I had to have another check up 3 months down the line to make sure the abnormal cells had not returned and these came back all clear, thankfully! But I was called in for another smear 6 months after that. This was in the form of a smear again, so it only took a couple of weeks for my results to come back, to let me know if they are negative or positive. I eventually got the ALL CLEAR!

Some facts about cervical screenings and cancer: -
  • Every day in the UK 9 women are diagnosed with cervical cancer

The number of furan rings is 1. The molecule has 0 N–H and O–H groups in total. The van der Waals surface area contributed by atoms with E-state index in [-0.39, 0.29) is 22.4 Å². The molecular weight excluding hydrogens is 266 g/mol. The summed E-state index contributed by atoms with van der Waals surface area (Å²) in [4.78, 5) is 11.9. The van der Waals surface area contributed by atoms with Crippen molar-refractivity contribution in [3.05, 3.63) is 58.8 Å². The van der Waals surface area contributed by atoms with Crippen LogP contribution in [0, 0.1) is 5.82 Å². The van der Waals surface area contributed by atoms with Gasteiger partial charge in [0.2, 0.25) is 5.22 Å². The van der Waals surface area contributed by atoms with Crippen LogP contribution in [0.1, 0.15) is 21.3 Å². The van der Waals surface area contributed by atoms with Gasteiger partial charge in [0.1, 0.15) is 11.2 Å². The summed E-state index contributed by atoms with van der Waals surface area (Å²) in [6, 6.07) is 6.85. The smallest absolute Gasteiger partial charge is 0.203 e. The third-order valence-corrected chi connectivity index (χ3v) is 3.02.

• 3 women lose their lives from the disease every day
  • Cervical cancer is the most common cancer in women aged 35
  • 75% of cervical cancers are prevented by cervical screening (smear tests) 
  • However 1 in 4 women do not attend this potentially life-saving test 
  • Almost half a million young women aged 25-29 did not attend cervical screening last year.
If you receive your invitation to a cervical screening, please make an appointment as soon as you get your letter. It could potentially save your life and it only takes seconds to get one done. I am so glad I went to mine as soon as I did or didn't ignore the letter altogether because it could have been a different story!

*Images used: free publication via https://www.jostrust.org.uk/